Should big data be used to fill C-suite openings?

(Editor’s note: This post originally published on Aug. 4, 2015.)

Many enterprises are turning to big data and analytics to help them manage their work forces. Some rely on analytics to retain valuable employees, while others use analytics to help find the most promising job candidates to hire.

But hiring a new product manager or sales professional is one thing; can analytics be used by an enterprise to find the right person for the corner office? Absolutely, according to Forbes contributor and analytics author Bernard Marr.

In a Forbes post, Marr makes the case that hiring for C-suite positions is a task best “done with as little guesswork as possible.” And for good reason, as Marr notes: “When mistakes are made appointing people at this level, disaster is a distinct and clear likelihood.”

One huge corporate headhunter, Korn Ferry, has gone all-in on analytics for both high-level recruitment and professional development. The company has amassed a database of more than 7 million executives worldwide, from which it has mined data that has allowed it to construct an analytics-based platform called the Korn Ferry 4 Dimensions of Leadership and Talent (KF4D).

KF4D enables Korn Ferry to pinpoint the specific key traits of successful organizational leaders. Marr writes, “The data revealed some strong patterns about the importance of traits and qualities required for C-level positions, including being a lifelong learner, higher levels of emotional intelligence (for example, empathy), communication skills and a tolerance for risk.”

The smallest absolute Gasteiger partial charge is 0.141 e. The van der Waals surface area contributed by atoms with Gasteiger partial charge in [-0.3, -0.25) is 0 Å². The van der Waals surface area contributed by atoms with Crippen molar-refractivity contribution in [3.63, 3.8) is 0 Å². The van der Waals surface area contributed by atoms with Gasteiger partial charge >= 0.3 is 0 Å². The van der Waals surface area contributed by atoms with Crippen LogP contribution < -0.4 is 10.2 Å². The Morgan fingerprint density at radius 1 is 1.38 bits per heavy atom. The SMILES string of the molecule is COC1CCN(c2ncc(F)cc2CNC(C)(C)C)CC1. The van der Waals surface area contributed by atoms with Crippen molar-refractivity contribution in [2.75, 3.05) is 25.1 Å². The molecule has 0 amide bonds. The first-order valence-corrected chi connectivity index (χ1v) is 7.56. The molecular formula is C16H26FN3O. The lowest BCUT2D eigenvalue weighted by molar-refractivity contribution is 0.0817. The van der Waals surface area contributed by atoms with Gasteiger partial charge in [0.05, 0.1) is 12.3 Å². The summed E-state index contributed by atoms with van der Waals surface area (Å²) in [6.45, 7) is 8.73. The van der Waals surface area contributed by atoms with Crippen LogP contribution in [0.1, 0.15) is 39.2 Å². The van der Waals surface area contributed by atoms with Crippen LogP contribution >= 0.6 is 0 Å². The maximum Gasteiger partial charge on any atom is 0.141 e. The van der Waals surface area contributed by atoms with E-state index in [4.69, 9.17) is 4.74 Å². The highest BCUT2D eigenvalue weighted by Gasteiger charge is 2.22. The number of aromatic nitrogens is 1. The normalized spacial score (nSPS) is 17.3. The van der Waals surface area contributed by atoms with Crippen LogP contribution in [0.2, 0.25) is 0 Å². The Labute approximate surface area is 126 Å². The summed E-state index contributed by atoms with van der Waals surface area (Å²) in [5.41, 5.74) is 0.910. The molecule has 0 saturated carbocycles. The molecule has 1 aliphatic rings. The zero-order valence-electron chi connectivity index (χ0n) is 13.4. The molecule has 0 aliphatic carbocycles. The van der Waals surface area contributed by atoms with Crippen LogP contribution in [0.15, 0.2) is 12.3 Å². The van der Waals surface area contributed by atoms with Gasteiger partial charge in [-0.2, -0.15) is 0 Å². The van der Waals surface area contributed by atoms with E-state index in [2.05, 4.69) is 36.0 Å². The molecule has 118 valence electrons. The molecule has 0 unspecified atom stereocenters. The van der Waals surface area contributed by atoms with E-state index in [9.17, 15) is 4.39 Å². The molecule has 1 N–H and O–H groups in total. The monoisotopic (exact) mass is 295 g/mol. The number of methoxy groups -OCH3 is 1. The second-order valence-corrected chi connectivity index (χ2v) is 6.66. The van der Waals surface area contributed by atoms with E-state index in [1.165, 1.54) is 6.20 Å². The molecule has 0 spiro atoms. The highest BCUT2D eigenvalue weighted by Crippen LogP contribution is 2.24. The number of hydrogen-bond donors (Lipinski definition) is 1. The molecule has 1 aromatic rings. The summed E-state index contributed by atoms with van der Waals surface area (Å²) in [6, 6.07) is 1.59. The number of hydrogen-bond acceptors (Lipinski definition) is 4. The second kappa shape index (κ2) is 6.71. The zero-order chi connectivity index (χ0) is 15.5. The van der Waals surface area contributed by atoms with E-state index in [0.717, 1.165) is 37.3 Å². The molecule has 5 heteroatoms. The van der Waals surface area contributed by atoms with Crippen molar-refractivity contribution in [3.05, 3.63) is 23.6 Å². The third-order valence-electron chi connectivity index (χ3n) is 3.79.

Beyond that, Korn Ferry’s analytics platform can help clients determine if a candidate has the right experience and acquired skills to succeed in the C-suite position available (or soon to be available) and if he or she would be a good fit within the client organization’s culture.

Perhaps this type of analytics process might have spared J.C. Penney the costly mistake in late 2011 of hiring Apple retail veteran Ron Johnson, whose 14-month reign was exactly the type of disaster Marr refers to in his Forbes post. As Fortune‘s Noel Tichy writes, “Pure and simple, the [J.C. Penney] board had fatally misjudged the quality of Johnson’s credentials and the relevance of his prior experience.”

Hiring never will be an exact science — certainly not with humans involved on both sides of the equation. But predictive analytics and comparative analytics can eliminate much of the guesswork and enable enterprises to zero in on the candidates best qualified for a position and most likely to be a good cultural fit.

Does your enterprise rely on analytics to find candidates for its top positions?


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